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Guns: Why My Perceptions Exploded

Leftovers from shots fired. Image by Flickr user Chris Waits.

I woke up two Mondays ago with shoulders so sore I could hardly stretch them and bruises running down my right upper arm and chest, ranging in color from deep purple to that sickly green, like the sky warning of a tornado.

No, I didn’t get into a fight.

I went shooting.

It happened in a controlled environment at a small shooting range in North Texas. I went with my boyfriend and four friends who had gun experience and brought their own shotguns and handguns for us to use.

Before heading to the range, we stopped at a sports supply store to pick up ammunition and clay targets for trap shooting. Once at the range, we weren’t even allowed out of the main building until we had all seen an informational video.

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Shooting at the range. Image courtesy of Melinda Clemmer.

Now, let me tell you, as a girl who grew up in the suburbs of Philadelphia, I was more than a little bit nervous about my first shooting experience. And that was, really, because of my perception of firearms.

Guns as Tools for Harm

To me, firearms are dangerous. They’re not to be played with, and they’re not an option for any kind of fun.

Because of my upbringing outside of Philadelphia, which has a serious gun problem, and near a smaller city with an equally bad reputation, I understood guns to be carried by people with bad intentions. They were used in robberies, muggings, and murders.

I never experienced any of these situations, but I saw them on TV and heard about them on the radio. Mass shootings in schools and malls across the country. When guns were present, people got hurt.

Guns as Popular Accessories

When they weren’t being used in real-life, horrifying situations, I saw guns in glamorized contexts.

Take this video, for instance. It’s a promotion for Beyonce and Jay Z’s upcoming tour, and I counted 45 scenes featuring guns in 3 minutes and 45 seconds of video.

Guns are held by gangsters, half-naked women, and a police woman, all celebrities.

They lay strewn on a mysterious bed and come in all shades and shapes.

They’re held masterfully, and they shoot true.

Almost everyone in popular media who uses a gun is apparently well-trained, and the consequences of the shots that are fired last only as long as a short scene, and then they’re forgotten.

These two, somewhat contradictory, perceptions of guns and gunmen (and women) might help you to see why I wouldn’t necessarily want to have anything to do with firearms. You might also understand why I questioned anybody who did.

How could someone be in love with something that caused so much fear and violence? And even if it is the shooter and not the firearm that causes the problem, why add such a volatile instrument to precarious situations and environments?

A New Side to Firearms

But at the shooting range, I had fun. As I balanced the shotgun in my arms, I cradled its wood against my cheek, and stared down the sight line, trying to keep my eye on the bead at the end of the barrel and, at the same time, the clay target that soared into the air after I cried, “Pull!” to the person manning the thrower. I didn’t do too badly, managing to watch a few targets satisfyingly explode in mid-air.

But, more importantly, I relaxed my judgment of firearms, their uses, and the people who love them.

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Loading the clay targets. Image courtesy of Melinda Clemmer.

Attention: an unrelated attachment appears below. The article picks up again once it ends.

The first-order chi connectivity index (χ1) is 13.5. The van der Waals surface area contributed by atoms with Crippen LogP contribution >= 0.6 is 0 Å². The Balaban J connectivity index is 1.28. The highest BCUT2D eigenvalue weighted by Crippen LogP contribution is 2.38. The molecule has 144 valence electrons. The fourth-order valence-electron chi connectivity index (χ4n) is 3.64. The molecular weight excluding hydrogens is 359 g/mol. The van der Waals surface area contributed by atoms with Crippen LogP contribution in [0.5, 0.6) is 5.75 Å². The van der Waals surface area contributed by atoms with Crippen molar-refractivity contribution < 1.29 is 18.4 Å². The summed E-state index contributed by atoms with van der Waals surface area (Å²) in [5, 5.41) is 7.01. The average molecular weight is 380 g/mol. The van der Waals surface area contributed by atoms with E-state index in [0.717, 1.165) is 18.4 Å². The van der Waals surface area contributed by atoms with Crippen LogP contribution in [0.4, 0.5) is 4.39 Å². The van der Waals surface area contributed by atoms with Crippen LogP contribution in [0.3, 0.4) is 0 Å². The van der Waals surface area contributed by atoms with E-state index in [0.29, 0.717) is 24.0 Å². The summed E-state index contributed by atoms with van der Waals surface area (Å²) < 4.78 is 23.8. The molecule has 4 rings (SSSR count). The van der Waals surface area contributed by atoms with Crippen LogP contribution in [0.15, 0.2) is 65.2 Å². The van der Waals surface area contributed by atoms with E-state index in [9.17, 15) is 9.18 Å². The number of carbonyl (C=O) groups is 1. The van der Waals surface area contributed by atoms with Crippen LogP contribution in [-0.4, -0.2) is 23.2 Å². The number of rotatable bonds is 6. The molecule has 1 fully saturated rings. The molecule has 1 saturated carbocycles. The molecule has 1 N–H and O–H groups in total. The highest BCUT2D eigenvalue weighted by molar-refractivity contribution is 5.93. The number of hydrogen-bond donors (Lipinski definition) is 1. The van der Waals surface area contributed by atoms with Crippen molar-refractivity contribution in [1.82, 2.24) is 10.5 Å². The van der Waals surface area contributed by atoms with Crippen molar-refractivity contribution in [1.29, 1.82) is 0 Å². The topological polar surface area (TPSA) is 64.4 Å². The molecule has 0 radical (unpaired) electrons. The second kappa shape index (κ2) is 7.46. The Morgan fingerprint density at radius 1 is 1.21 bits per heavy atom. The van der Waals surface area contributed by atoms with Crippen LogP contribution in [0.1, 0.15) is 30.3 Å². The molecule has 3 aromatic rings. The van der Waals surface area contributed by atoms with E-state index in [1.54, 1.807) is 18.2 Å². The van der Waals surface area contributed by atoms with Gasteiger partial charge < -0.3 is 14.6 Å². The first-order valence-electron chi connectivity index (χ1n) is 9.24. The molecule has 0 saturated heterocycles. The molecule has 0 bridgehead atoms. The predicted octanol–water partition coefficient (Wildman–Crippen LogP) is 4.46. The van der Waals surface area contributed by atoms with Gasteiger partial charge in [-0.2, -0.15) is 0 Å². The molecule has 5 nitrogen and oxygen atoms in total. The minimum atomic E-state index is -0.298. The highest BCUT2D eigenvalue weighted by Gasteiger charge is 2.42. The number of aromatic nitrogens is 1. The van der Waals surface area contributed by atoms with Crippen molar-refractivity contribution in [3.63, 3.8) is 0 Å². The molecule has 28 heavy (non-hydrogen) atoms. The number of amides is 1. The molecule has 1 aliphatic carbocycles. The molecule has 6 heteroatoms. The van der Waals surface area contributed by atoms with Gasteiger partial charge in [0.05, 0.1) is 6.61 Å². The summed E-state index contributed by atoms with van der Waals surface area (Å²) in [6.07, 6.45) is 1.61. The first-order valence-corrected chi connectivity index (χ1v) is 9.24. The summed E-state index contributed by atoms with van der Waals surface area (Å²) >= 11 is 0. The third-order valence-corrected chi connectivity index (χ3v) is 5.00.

One of the friends who went to the shooting range is a highly skilled trapshooter and is working on skeet shooting competitively.

Three out of four of those friends frequently hunt.

One was introduced to guns by her boyfriend and now takes pride in owning both a shotgun and her brand new handgun.

Their respect of their firearms, how to safely load and handle them, the care with which they taught me how to do the same, broke down my walls. Without having to say how much they loved guns or why, their appreciation of them spoke loud and clear.

One friend reminded me to keep my wrists strong while shooting a handgun. Another smiled as I missed the majority of clay targets and encouraged me whenever I hit one, adjusting my grip on the long, heavy shotgun.

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Learning to load a shotgun. Image courtesy of Melinda Clemmer.

During that afternoon at the shooting range, with loud pops exploding all around me, I broadened my mind.

I chose to see the sport and the target shooting for what it was and not a representation of all the things (including bad) that can be done with guns.

And isn’t that what traveling is about?

I came to know and respect several people who know and respect guns.

Horrible and unnecessary crimes involving guns are very much a reality in cities like Philadelphia, and the roots of such crimes need to be investigated. There are certainly people who would use a firearm as a threat rather than a tool.

Like anything that humans equally love and hate, the issue of guns is complicated. And while I would still likely argue for increased gun control and may never feel the need to own my own firearm, I better understand why someone might.

Melinda Clemmer
Melinda traveled short distances with her family but took her first big trip to Europe, as a student ambassador, when she was 13. The sights, sounds, and smells enchanted her, and soon she traveled to Buenos Aires, Argentina for a university Spanish immersion program. Since then she has lived in Pennsylvania, Delaware, New York, California, and Texas and sees every new challenge as a great future story. When not traveling, Melinda’s craving for good stories and amazing travel is satisfied by reading writers’ contributions as Wanderful’s Managing Editor.

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